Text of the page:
Intermodal traffic totaled 209,903 trailers and containers, up 14.6 percent from last year but down 6.3 percent compared with 2008. Compared with the same week in 2009, container volume increased 16.7 percent while trailer volume gained 4 percent. Compared with the same week in 2008, container volume was up 1.6 percent while trailer volume fell 35.3 percent.
Carload volume gained 19.6 percent from last year on Eastern railroads and 13.8 percent on Western carriers. Compared with 2008, however, carload volume was down 13.6 percent in the East and 10.2 percent in the West.
Eighteen of 19 carload commodity groups were up from last year, led by a 177.5 percent jump in loadings of metallic ores. Other notable increases included 68.8 percent for metals, 49 percent for motor vehicles and equipment, 46.4 percent for nonmetallic minerals and 34.5 percent for primary forest products. Grain was up 12.2 percent, and coal gained 9.6 percent. The only commodity registering a decline was pulp, paper and allied products, off 6.7 percent.
For the first 15 weeks of 2010, U.S. railroads reported cumulative volume of 4,175,722 carloads, up 4 percent from 2009, but down 14.3 percent from 2008; 3,040,683 trailers or containers, up 9.2 percent from 2009, but down 8.5 percent from 2008, and total volume of an estimated 455.4 billion ton-miles, up 4.9 percent from 2009 but down 11.1 percent from 2008.
Canadian railroads reported volume of 74,029 cars for the week, up 24.3 percent from last year, and 47,550 trailers or containers, up 14.8 percent from 2009. For the first 15 weeks of 2010, Canadian railroads reported cumulative volume of 1,082,458 carloads, up 17.3 percent from last year, and 660,333 trailers or containers, up 8.6 percent from last year.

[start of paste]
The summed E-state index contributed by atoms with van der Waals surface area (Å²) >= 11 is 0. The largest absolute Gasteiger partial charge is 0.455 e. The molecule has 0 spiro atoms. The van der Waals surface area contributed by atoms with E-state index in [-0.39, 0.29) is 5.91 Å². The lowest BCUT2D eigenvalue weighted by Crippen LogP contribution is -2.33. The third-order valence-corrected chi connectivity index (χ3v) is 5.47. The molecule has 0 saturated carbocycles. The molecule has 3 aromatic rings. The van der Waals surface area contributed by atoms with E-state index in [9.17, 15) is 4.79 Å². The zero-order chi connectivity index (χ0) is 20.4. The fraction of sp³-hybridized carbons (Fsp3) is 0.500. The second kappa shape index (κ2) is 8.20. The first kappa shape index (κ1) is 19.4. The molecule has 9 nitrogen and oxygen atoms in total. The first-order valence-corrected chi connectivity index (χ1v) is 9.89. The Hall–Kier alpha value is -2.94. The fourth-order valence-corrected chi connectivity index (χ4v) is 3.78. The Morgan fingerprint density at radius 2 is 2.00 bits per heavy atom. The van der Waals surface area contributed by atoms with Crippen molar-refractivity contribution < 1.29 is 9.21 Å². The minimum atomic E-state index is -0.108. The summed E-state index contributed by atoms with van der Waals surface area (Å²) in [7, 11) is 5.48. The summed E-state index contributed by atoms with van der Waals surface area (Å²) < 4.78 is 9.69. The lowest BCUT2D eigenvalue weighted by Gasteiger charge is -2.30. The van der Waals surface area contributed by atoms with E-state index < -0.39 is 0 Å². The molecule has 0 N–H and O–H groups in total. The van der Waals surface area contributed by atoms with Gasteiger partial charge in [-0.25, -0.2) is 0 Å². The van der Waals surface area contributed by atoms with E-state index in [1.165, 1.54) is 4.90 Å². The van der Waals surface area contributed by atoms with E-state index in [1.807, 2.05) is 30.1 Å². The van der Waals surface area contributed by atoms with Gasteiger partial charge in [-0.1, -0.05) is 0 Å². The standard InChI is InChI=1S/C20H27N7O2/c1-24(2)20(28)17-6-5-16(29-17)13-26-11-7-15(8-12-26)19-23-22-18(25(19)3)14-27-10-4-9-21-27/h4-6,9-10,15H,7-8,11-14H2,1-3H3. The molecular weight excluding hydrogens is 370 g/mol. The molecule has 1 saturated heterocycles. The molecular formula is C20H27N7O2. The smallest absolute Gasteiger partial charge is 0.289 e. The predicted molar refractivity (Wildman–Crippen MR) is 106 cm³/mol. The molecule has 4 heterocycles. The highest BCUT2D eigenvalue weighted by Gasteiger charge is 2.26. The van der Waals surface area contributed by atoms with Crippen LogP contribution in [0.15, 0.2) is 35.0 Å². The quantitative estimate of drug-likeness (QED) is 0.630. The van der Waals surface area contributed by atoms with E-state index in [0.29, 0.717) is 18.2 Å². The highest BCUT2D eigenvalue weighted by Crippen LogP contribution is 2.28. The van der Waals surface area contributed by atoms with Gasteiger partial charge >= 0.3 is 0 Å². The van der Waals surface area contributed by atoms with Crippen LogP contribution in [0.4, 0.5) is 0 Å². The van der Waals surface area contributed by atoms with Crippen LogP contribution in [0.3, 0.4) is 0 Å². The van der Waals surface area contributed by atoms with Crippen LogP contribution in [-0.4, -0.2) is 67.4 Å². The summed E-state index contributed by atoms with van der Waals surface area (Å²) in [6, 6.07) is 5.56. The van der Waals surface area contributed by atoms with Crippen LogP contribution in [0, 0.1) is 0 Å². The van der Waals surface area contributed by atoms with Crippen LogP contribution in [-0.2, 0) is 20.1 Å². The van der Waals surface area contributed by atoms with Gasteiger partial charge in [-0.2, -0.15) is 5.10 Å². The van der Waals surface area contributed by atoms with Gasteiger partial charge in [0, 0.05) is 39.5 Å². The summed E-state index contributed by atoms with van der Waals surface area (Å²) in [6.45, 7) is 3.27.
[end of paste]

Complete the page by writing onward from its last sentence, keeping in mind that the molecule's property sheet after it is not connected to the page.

Mexican railroads reported originated volume of 13,624 cars, up 27.8 percent from the same week last year, and 7,140 trailers or containers, up 42.3 percent. Cumulative volume on Mexican railroads for the first 15 weeks of 2010 was reported as 200,756 carloads, up 23.1 percent from last year; and 97,250 trailers or containers, up 39.7 percent.
Combined North American rail volume for the first 15 weeks of 2010 on 13 reporting U.S., Canadian and Mexican railroads totaled 5,458,936 carloads, up 7 percent from last year, and 3,798,266 trailers and containers, up 9.7 percent from last year.
The Association of American Railroads (AAR) is the world's leading railroad policy, research, and technology organization focusing on the safety and productivity of rail carriers. AAR members include the major freight railroads, or Class I railroads, of the U.S., Canada, and Mexico, as well as Amtrak. Class I railroads represent 67 percent of the U.S. freight rail mileage and 90 percent of freight railroad industry employees. Railroads account for 43 percent of intercity freight volume — more than any other mode of transportation. Historic weekly and monthly rail statistics are available the AAR web site: www.aar.org.